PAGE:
After 2 years of studying medicine at Edinburgh University, Darwin writes, “my father perceived or he heard from my sisters, that I did not like the thought of being a physician, so he proposed that I should become a clergyman.”

In the course of obtaining the undergraduate degree needed to join the ministry, Darwin  developed a passionate interest in natural history, and two books in particular, instilled in him the desire to be a scientist:

During my last year at Cambridge I read with care and profound interest Humboldt’s Personal Narrative. This work and Sir J. Herschel’s Introduction to the Study of Natural Philosophy stirred up in me a burning zeal to add even the most humble contribution to the noble structure of Natural Science.

After graduating Cambridge, Darwin, being recognized as “a young man of promising ability, extremely fond of geology, and indeed all branches of natural history,” was offered a position on a ship destined for a 5 year voyage around the world. This would profoundly influence his life and mankind’s vision of its origin.

The Voyage of the Beagle

In preparation for my visit to the Galapagos and our voyage on the Samba, I have been reading (from a free digital download) Darwin’s account of that historic voyage:  “The Voyage of the Beagle” (originally entitled “Journal of researches into the natural history and geology of the countries visited during the voyage of HMS Beagle round the world,” published in 1839), which Darwin introduces thusly:

Captain Robert Fitzroy..As Darwin gathered the threads of what would later become his ‘dangerous idea’, FitzRoy guided them safely through treacherous waters, measured tides, studied weather systems, surveyed new territory, corrected existing charts and, for the first time, established a series of reference points around the globe that others would calibrate their instruments by. courtesy RNLIWhen Darwin published On the Origin of Species, FitzRoy admitted that it caused him the ‘acutist pain’. As a passionate creationist, he was wracked with guilt at unwittingly playing a part in its construction. This, along with mounting debts and failing health, soon locked him into a losing battle with depression. Just weeks before his 60th birthday, Vice Admiral FitzRoy  took his life.

HIS MAJESTY’S ship, Beagle, under the command of Captain FitzRoy, was commissioned in July, 1831, for the purpose of surveying the southern parts of America, and afterwards of circumnavigating the world. In consequence of Captain FitzRoy having expressed a desire that some scientific person should be on board, and having offered to give up part of his own accommodations, I volunteered my services; and through the kindness of the hydrographer, Captain Beaufort, my appointment received the sanction of the Admiralty.

The Beagle was only 12 feet longer than the Samba motored sailing boat that we, along with 12 other adventurous passengers, 5 crew men and a guide, have selected for our Galapagos tour. However, Darwin’s vessel carried, in addition to Fitzroy and Darwin, 71 other passengers (whose names you can ponder here).

The Beagle Sets Sail

On the 27th of December, 1831, the Beagle sailed from Devonport with the object of completing:

“the survey of Patagonia and Tierra del Fuego, commenced under Captain King in 1826 to 1830, — to survey the shores of Chile, Peru, and of some islands in the Pacific — and to carry a chain of chronometrical measurements round the World. ”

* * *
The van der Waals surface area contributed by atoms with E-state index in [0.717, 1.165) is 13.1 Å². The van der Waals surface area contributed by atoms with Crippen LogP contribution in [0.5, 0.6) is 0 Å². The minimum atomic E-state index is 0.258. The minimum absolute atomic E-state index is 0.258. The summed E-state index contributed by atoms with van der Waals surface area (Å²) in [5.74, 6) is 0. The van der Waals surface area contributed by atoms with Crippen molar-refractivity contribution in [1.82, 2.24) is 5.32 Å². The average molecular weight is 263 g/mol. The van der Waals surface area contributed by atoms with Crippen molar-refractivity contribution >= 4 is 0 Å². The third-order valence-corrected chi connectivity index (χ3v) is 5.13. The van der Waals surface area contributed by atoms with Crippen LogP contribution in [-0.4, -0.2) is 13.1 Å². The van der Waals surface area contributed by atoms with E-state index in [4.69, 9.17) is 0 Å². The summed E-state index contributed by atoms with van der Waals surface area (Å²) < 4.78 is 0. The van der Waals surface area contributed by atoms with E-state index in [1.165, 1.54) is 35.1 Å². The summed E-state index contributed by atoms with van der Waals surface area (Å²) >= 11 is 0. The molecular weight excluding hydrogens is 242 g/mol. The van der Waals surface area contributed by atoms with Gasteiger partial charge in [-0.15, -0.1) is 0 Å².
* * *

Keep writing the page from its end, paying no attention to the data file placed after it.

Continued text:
The Beagle spent four years surveying the east coast of South American and didn’t reach the Galapagos until the fall of 1835, nearly 4 years after its launch.  Darwin describes the islands as follows:

“SEPTEMBER 15th. — This archipelago consists of ten principal islands, of which five exceed the others in size. They are situated under the Equator, and between five and six hundred miles westward of the coast of America. They are all formed of volcanic rocks; a few fragments of granite curiously glazed and altered by the heat, can hardly be considered as an exception.

Darwin disembarked on San Cristóbal (September 17-22), Floreana (Charles)(September 24-27), Isabela (Albemarle)(September 29-October 2) and Santiago (James)(October 8-17).

FitzRoy and his officers developed updated charts of the archipelago, while Darwin collected geological and biological specimens on the islands.

(Our voyage below, visits the northwestern Galapagos, islands crossing paths with Darwin when we land in Isabella and Floreana

 

 

 

 

 

 

 

 

The Giant Tortoises of the Galapagos Islands

Darwin learned much on his voyage, not just about the geology and biology of the islands, but also about himself and the importance of reason and observation:

I discovered, though unconsciously and insensibly, that the pleasure of observing and reasoning was a much higher one than that of skill and sport. The primeval instincts of the barbarian slowly yielded to the acquired tastes of the civilized man.

Apparently his acutely observant father identified these changes in thinking just by looking at Charles:

That my mind became developed through my pursuits during the voyage, is rendered probable by a remark made by my father, who was the most acute observer whom I ever saw, of a sceptical disposition, and far from being a believer in phrenology; for on first seeing me after the voyage, he turned round to my sisters and exclaimed, “Why, the shape of his head is quite altered.”

So, dear friends and patients, pay close attention to the shape of my head upon my return from the Voyage of the Samba. You might assume the large occipital protuberance is a result of a nasty fall from the top of a giant tortoise when, in fact, it is the outward representation of all the brilliant observations and dangerous ideas I have acquired on my trip.

Galapaghostly Yours,

-ACP

N.B. Of the many observations that Darwin made while he was on the Galapagos Islands, I found his comments on the pericardium of the giant tortoises the most intriguing. My next post on Darwin and the Galapagos will explore in detail this fascinating cardiologic observation.